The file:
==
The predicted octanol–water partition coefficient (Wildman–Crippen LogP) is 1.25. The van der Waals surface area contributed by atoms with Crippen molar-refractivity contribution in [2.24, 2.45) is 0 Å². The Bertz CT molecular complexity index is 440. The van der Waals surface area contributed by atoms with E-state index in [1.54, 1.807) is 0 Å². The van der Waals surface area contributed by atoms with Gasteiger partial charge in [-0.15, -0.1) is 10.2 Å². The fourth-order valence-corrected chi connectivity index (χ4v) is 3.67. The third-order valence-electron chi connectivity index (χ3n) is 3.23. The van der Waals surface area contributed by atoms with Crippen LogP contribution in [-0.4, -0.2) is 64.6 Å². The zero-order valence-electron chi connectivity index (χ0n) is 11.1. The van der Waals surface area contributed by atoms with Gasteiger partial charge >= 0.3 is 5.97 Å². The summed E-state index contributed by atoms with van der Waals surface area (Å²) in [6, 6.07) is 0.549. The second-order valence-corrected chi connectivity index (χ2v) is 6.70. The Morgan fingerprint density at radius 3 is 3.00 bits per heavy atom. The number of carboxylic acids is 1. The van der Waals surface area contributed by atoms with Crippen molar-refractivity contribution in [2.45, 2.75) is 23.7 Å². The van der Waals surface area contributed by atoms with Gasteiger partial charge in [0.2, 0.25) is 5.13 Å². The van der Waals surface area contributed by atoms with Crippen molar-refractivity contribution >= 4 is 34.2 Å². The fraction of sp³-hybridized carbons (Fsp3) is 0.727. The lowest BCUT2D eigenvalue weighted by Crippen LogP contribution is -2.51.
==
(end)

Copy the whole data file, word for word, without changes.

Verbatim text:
The predicted octanol–water partition coefficient (Wildman–Crippen LogP) is 1.25. The van der Waals surface area contributed by atoms with Crippen molar-refractivity contribution in [2.24, 2.45) is 0 Å². The Bertz CT molecular complexity index is 440. The van der Waals surface area contributed by atoms with E-state index in [1.54, 1.807) is 0 Å². The van der Waals surface area contributed by atoms with Gasteiger partial charge in [-0.15, -0.1) is 10.2 Å². The fourth-order valence-corrected chi connectivity index (χ4v) is 3.67. The third-order valence-electron chi connectivity index (χ3n) is 3.23. The van der Waals surface area contributed by atoms with Crippen LogP contribution in [-0.4, -0.2) is 64.6 Å². The zero-order valence-electron chi connectivity index (χ0n) is 11.1. The van der Waals surface area contributed by atoms with Gasteiger partial charge >= 0.3 is 5.97 Å². The summed E-state index contributed by atoms with van der Waals surface area (Å²) in [6, 6.07) is 0.549. The second-order valence-corrected chi connectivity index (χ2v) is 6.70. The Morgan fingerprint density at radius 3 is 3.00 bits per heavy atom. The number of carboxylic acids is 1. The van der Waals surface area contributed by atoms with Crippen molar-refractivity contribution in [2.45, 2.75) is 23.7 Å². The van der Waals surface area contributed by atoms with Gasteiger partial charge in [0.2, 0.25) is 5.13 Å². The van der Waals surface area contributed by atoms with Crippen molar-refractivity contribution >= 4 is 34.2 Å². The fraction of sp³-hybridized carbons (Fsp3) is 0.727. The lowest BCUT2D eigenvalue weighted by Crippen LogP contribution is -2.51.